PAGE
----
Q.  It’s been over a month since I interviewed for a job.  While they appeared extremely encouraging at first, I’ve heard nothing since a positive email exchange a week after the interview.  After two weeks, I called several times but only got voice mail and no response.  Suggestions?  -CA

A.  Other than making too many phone calls, you have done all you can do at this point.  I encourage job seekers to adhere to a 5-step process for job-interview follow up.

During the interview when you are asked if you have any questions, inquire about the anticipated timing for a hiring decision.  (If they say two weeks, mentally double it since I’ve never seen a search move as promptly as hiring managers might desire.)  Next, be sure to send a short thank you note immediately after the interview–ideally handwritten, but email is becoming the norm and is quite acceptable.  Handwritten notes simply are rare and, therefore, more memorable.  Third, seven days after the interview, send a follow-up email note expressing interest and inviting them to contact you if they have any questions.  In that note, you also might briefly mention anything you’ve seen about the company/agency in the news since your interview.  Nothing that you are aware of the news will indicate you have more than passing interest in what’s happening at the organization.  Your fourth step should be one phone call timed to when you were told they might be making a decision.  Don’t sound desperate.  If you get voice mail, leave relevant contact information and wish them luck with the hiring decision, noting that you know it is not an easy process but you are keenly interested in the position and feel you would help them achieve their objectives.  If you get no response within a week, write off that organization so you can focus on other opportunities rather than dwell on what have gone wrong with this one.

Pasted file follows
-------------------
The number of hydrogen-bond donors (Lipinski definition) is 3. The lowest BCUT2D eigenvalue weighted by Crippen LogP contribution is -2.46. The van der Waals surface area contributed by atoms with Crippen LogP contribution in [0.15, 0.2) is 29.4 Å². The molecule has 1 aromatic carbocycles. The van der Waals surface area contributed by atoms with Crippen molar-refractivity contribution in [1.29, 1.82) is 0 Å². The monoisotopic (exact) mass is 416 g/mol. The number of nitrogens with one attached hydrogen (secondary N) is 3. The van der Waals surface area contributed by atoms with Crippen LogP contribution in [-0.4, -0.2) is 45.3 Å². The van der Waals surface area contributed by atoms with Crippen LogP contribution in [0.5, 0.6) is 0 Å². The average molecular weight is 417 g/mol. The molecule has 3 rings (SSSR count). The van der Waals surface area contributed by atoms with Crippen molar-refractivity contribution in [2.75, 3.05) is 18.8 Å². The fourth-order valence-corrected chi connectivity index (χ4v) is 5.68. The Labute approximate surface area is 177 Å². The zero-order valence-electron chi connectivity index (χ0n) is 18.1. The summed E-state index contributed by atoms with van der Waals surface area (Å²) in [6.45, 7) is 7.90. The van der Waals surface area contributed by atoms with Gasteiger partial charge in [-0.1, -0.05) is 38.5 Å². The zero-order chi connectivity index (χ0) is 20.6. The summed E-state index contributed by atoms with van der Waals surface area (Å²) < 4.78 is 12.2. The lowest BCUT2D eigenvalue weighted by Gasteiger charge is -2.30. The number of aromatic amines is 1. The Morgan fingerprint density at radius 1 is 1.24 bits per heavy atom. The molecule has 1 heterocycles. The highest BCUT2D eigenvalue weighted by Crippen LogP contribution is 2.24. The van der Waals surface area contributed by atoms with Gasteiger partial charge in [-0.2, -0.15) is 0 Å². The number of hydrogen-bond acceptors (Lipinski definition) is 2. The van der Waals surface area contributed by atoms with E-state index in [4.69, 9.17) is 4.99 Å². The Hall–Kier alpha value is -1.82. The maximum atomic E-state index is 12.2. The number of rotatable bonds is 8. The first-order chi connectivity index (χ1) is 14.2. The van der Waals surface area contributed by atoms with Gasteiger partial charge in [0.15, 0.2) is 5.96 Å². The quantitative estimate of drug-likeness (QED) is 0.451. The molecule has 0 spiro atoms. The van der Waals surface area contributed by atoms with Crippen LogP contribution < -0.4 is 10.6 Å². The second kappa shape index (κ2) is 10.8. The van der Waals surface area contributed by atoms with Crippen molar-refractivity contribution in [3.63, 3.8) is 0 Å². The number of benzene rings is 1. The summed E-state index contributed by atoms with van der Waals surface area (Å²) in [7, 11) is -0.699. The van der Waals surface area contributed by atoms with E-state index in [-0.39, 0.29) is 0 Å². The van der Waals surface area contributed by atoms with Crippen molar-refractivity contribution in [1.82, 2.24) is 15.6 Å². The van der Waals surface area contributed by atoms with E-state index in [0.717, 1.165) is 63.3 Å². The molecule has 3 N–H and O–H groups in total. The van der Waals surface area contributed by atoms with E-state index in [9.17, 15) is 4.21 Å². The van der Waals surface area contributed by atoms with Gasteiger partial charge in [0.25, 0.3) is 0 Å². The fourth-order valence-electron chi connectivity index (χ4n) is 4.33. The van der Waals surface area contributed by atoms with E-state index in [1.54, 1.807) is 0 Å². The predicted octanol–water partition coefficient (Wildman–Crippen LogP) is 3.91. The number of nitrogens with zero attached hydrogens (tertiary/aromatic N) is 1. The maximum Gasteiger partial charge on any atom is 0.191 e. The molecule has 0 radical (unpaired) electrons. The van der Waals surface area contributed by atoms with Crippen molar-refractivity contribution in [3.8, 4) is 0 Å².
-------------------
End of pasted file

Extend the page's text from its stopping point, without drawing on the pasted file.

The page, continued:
No response suggests something has happened within the organization (internal hire, loss of client, etc.) that has altered hiring plans.  In some cases, over-worked HR staffers simply fail to close the loop with other candidates. Whatever the situation, it’s time to move on.